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Photo: Yonkers Police Department
Surveillance footage showed the whole attack in NYC. Photo: Yonkers Police Department

On eve of Atlanta spa shooting anniversary, an AAPI hate crime in New York

Surveillance footage captured a 67-year-old Asian woman getting punched over 100 times by her neighbor, who is now in police custody.

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Since the start of the pandemic in March 2020, the organization Stop AAPI Hate has recorded more than 10,000 incidents of anti-Asian racism, many of them resulting in the deaths of innocent people.

The impacts of these attacks have been particularly devastating for Asian American & Pacific Islander (AAPI) women.

According to The National Asian Pacific American Women's Forum (NAPAWF), over the last year, 74% of AAPI women reported experiencing racism and/or discrimination.

“Most Appalling Attack”

On Friday, March 11 a 67-year-old Asian woman in Yonkers, New York was returning home and entering her building and was attacked by 42-year-old Tammel Esco.

In surveillance video, Esco is seen punching the woman over 100 times, while the victim continues fighting to stand up. Esco also reportedly used a racial slur before attacking the woman, and stomped and spit on her. 

When police arrived, they found and arrested Esco without incident. He was charged with one count of attempted murder as a hate crime and assault in the second degree involving a victim 65 or older.

The victim, who was not identified, suffered multiple contusions and lacerations to her head and face and bleeding in the brain. Admitted to the hospital, she was listed in stable condition.

Yonkers Police Commissioner John Mueller called it one of the most appalling attacks he has ever witnessed. 

"To beat a helpless woman is despicable and targeting her because of her race makes it more so," Mueller said.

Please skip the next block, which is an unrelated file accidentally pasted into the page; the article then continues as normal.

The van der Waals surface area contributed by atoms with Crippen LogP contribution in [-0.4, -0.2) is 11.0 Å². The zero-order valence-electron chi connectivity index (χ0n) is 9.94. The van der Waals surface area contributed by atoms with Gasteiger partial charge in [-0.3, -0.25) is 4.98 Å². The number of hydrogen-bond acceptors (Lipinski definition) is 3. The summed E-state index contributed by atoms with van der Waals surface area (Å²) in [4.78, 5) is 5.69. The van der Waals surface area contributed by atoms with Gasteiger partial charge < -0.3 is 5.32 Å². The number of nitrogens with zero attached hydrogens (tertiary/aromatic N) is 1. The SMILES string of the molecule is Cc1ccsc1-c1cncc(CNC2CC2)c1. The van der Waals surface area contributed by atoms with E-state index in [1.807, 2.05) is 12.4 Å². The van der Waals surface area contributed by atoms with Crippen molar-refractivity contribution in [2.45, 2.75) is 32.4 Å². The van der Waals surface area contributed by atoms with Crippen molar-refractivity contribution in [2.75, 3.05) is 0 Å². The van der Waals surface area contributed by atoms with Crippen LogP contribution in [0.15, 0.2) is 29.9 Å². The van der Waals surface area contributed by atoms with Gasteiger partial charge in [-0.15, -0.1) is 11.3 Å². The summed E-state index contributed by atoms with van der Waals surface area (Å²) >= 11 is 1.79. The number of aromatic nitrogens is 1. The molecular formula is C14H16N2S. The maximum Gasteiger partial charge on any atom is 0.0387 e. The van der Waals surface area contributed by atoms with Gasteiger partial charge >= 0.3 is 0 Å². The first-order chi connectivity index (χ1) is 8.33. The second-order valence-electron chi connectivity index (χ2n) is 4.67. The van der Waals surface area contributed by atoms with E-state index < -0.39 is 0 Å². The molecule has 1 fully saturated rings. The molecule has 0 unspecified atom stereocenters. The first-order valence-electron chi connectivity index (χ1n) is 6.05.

Compounding Trauma

This week is already a time of somber reflection on the pervasive and long-standing violence against women of the Asian diaspora. 

Tomorrow, March 16, 2022, will mark the one-year anniversary of the Atlanta spa shootings which tragically claimed the lives of eight people, including six Korean women. 

March 16 is also the 54th anniversary of the Mỹ Lai massacre, in which U.S. soldiers killed 500 civilian women and children during the Vietnam War. 

While a majority of the nearly 11,000 hate incidents that have occurred over the past two years have been rooted in COVID-19 related racial scapegoating, many Asian women seek to remind the public that it goes much deeper.

Deep-rooted violence and unconscious biases

AAPI women have faced both racism and gendered objectification from the moment we arrived in the United States.

Sung Yeon Choimorrow, the executive director of NAPAWF, explained some of these instances in a USA Today op-ed on Monday, March 14. 

“Afong Moy, the first recorded Chinese woman brought to the United States, was placed on exotic display. Our nation's first immigration law, the Page Act of 1875, stereotyped East Asian women as prostitutes to bar them from the country,” Choimorrow wrote. 

This lethal combination of misogyny and xenophobia has established a false perception of Asian women as “submissive,” or worse, “easy targets.” 

Writer Frankie Huang said on Twitter that when people are quick to write off incidents as not racially motivated, as many did with the Atlanta spa shootings, there is a failure to acknowledge the way that mainstream consciousness views Asians.

Huang describes this as “a deep seated racial bias that doesn’t always manifest in the form of conscious hate.”

“My view is that the attackers that have been targeting Asian women and elders are likely not fueled by a virulent hate or even blame COVID on us, they just feel like they can get away with it,” Huang wrote. 

The solution to this crisis of gender and racially based violence must be as multifaceted as the issue itself, and activists have already voiced that more policing is not the answer. 

One thing that remains paramount is to shift the public perception of people with Asian heritage, especially women. Viewing this vulnerable population as submissive, docile and weak, whether consciously or not, must come to an end. 

In a letter to media professionals, Choimorrow said that every day, countless AAPI women are standing up to instances of hate, speaking out and “snapping back” when a stranger tells them to “return to their country.” 

“This is a testament to the collective resilience of AAPI women – women who balance their responsibilities for work and family in the face of anxieties over their personal safety every single day,” she wrote. 






 

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